Give the Red Light to Red Meat

Eating meat hardens blood vessels

A compound found in red meat (and even used as an additive in some energy drinks) called carnitine has been found to cause atherosclerosis, the hardening or clogging of the arteries, according to a study published in the journal Nature Medicine. The research, which included more than 2,500 vegans, vegetarians, and omnivore cardiac patients, suggests that carnitine converts to a heart-damaging compound, trimethylamine-N-oxide (TMAO), via bacteria in the intestine. Researchers found that increased carnitine levels predicted increased risks for cardiovascular disease.

Your vegetarian friends might outlive you

A study from Harvard School of Public Health found an association with red meat consumption and increased risk of a shortened lifespan. Eating healthier protein sources such as fish, poultry, nuts, and legumes was associated with a lower risk of mortality. “We know processed red meat like hot dogs and salami are the worst,” says Larry Santora, MD, medical director of the Dick Butkus Center for Cardiovascular Wellness, Saint Joseph Hospital, Orange, California. The cause is not clear, but it may be in the preparation, since charring meat increases toxins (nitrosamines) that can lead to cancer of the stomach, says Dr. Santora.

You’re eating pink slime

The meat industry refers to it as “lean finely textured beef (LFTB),” but the public knows it as pink slime. This meat additive contains fatty bits of leftover meat that’s heated, spun to remove the fat, and then treated with ammonia gas to kill bacteria. It’s then shipped off to grocery stores and meat packers, where the slime is added to ground beef (70% of supermarket ground beef contains the additive).

And the ammonia treatment may allow pathogens into the food supply. “The real danger comes from the preparation and the likelihood that the bacteria will spread in your kitchen,” says Michael Schmidt, PhD, professor at the department of microbiology and immunology at the Medical University of South Carolina.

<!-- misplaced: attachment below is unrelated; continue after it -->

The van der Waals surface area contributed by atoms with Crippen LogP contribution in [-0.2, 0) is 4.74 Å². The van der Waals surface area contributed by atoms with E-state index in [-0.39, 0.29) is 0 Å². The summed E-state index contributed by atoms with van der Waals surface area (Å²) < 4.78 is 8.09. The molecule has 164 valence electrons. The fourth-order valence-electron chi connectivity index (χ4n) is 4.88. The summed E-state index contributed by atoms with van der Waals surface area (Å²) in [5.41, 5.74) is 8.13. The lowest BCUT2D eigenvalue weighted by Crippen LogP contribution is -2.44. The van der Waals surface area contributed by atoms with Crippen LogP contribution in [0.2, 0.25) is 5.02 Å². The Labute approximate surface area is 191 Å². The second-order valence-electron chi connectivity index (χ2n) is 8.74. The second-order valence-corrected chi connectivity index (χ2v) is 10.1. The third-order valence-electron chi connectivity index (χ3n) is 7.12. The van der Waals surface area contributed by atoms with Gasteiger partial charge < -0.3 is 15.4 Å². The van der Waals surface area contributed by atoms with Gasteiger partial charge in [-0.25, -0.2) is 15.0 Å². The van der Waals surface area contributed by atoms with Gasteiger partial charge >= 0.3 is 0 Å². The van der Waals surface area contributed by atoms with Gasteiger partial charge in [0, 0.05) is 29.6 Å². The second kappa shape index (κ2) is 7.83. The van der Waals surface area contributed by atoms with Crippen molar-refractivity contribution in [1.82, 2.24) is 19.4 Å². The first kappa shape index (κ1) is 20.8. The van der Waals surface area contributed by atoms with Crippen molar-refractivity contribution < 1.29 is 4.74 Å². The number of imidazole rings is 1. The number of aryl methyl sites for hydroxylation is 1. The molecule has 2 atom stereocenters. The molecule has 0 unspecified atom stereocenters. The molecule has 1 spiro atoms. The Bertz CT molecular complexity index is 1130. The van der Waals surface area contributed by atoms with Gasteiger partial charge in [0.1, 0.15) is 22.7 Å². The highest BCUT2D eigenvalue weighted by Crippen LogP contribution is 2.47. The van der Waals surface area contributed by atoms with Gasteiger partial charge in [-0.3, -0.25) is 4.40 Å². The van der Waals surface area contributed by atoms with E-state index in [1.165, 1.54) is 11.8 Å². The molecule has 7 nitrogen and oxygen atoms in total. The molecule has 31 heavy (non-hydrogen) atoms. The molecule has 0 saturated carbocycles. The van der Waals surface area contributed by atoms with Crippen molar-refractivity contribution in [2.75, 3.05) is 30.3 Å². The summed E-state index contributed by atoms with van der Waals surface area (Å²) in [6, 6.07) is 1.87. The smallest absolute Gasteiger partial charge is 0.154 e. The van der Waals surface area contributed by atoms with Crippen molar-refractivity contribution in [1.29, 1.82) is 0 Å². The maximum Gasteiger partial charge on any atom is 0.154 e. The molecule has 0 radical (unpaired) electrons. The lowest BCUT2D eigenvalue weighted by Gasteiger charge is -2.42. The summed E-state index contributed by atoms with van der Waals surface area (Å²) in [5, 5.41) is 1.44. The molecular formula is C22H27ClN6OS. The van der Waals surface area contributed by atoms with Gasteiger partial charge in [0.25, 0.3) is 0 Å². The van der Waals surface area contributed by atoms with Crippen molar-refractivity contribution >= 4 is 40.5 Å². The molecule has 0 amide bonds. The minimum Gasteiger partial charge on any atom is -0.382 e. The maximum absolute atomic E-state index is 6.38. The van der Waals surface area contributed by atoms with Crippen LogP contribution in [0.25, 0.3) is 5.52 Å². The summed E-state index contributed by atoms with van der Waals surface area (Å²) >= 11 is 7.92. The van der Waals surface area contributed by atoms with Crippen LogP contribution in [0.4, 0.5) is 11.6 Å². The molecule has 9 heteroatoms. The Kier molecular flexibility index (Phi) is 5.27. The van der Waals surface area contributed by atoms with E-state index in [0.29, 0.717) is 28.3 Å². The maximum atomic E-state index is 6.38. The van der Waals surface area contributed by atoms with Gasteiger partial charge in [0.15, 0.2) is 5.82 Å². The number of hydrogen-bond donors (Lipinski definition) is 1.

That expensive filet may be “glued” together scraps

Binding together smaller cuts of meat into a larger serving can be done with a “meat glue” called transglutaminase, an enzyme formerly harvested from animal blood, but now produced through fermentation of bacteria. When added to meat, it forms an invisible bond, making a round filet mignon shape out of smaller pieces. Although it’s on the USDA’s GRAS (Generally Recognized as Safe) list, the more pieces of stuck-together meat you’re eating, the higher the risk of contamination. “The question to ask is how many cows are in the ‘glue’ you’re eating,” says Dr. Schmidt. The more cows, the greater the risk. (Vegetarians, you’re not quite off the hook here: transglutaminase can be used in some meatless products like tofu, yogurt, and cereal, so buy products as close to their natural states as possible.)

Livestock production impacts the planet in a huge way

If you drive a fuel-efficient car and use reusable cloth grocery bags to shop, you can further help the planet by cutting out meat as well. Meat impacts the environment more than any other food we eat, mainly because livestock require much more land, food, water, and energy than plants to raise and transport. Producing a four-ounce (quarter pound) hamburger, for example, requires 7 pounds of grain and forage, 53 gallons of drinking water and irrigating feed crops, 75 square feet for grazing and growing feed crops, and 1,036 BTUs for feed production and transport—enough to power a microwave for 18 minutes

Meat puts your colon and brain at risk

Meat contains a whole lot of iron which, when eaten in excess, can raise levels of iron in the brain and may increase the risk of developing Alzheimer’s disease, according to a recent study from UCLA. When iron accumulates in the brain, myelin—a fatty tissue that coats nerve fibers—is destroyed. This disrupts brain communication, and signs of Alzheimer’s appear.

Eating red and processed meats also greatly increases the risk of colorectal cancer in people with a genetic predisposition. Affecting one in three individuals, the gene plays a role in the immune system, according to researchers. If you have this gene, eating and digesting meat may trigger an immune or inflammatory response.

Source – Prevention 

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